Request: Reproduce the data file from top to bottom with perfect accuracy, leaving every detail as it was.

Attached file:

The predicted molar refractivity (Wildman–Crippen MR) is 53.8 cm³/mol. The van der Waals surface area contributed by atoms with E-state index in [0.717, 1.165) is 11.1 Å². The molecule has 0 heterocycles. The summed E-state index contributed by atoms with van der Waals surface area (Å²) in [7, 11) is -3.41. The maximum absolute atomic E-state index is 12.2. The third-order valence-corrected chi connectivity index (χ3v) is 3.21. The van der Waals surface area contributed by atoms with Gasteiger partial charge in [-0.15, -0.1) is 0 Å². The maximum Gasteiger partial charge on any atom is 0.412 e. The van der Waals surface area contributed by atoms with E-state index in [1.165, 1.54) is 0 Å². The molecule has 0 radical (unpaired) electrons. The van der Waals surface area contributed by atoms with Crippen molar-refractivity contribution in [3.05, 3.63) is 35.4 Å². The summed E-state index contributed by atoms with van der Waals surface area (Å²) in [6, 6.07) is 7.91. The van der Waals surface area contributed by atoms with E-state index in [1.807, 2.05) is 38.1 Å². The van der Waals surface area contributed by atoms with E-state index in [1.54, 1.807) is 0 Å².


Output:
The predicted molar refractivity (Wildman–Crippen MR) is 53.8 cm³/mol. The van der Waals surface area contributed by atoms with E-state index in [0.717, 1.165) is 11.1 Å². The molecule has 0 heterocycles. The summed E-state index contributed by atoms with van der Waals surface area (Å²) in [7, 11) is -3.41. The maximum absolute atomic E-state index is 12.2. The third-order valence-corrected chi connectivity index (χ3v) is 3.21. The van der Waals surface area contributed by atoms with Gasteiger partial charge in [-0.15, -0.1) is 0 Å². The maximum Gasteiger partial charge on any atom is 0.412 e. The van der Waals surface area contributed by atoms with E-state index in [1.165, 1.54) is 0 Å². The molecule has 0 radical (unpaired) electrons. The van der Waals surface area contributed by atoms with Crippen molar-refractivity contribution in [3.05, 3.63) is 35.4 Å². The summed E-state index contributed by atoms with van der Waals surface area (Å²) in [6, 6.07) is 7.91. The van der Waals surface area contributed by atoms with E-state index in [1.807, 2.05) is 38.1 Å². The van der Waals surface area contributed by atoms with E-state index in [1.54, 1.807) is 0 Å².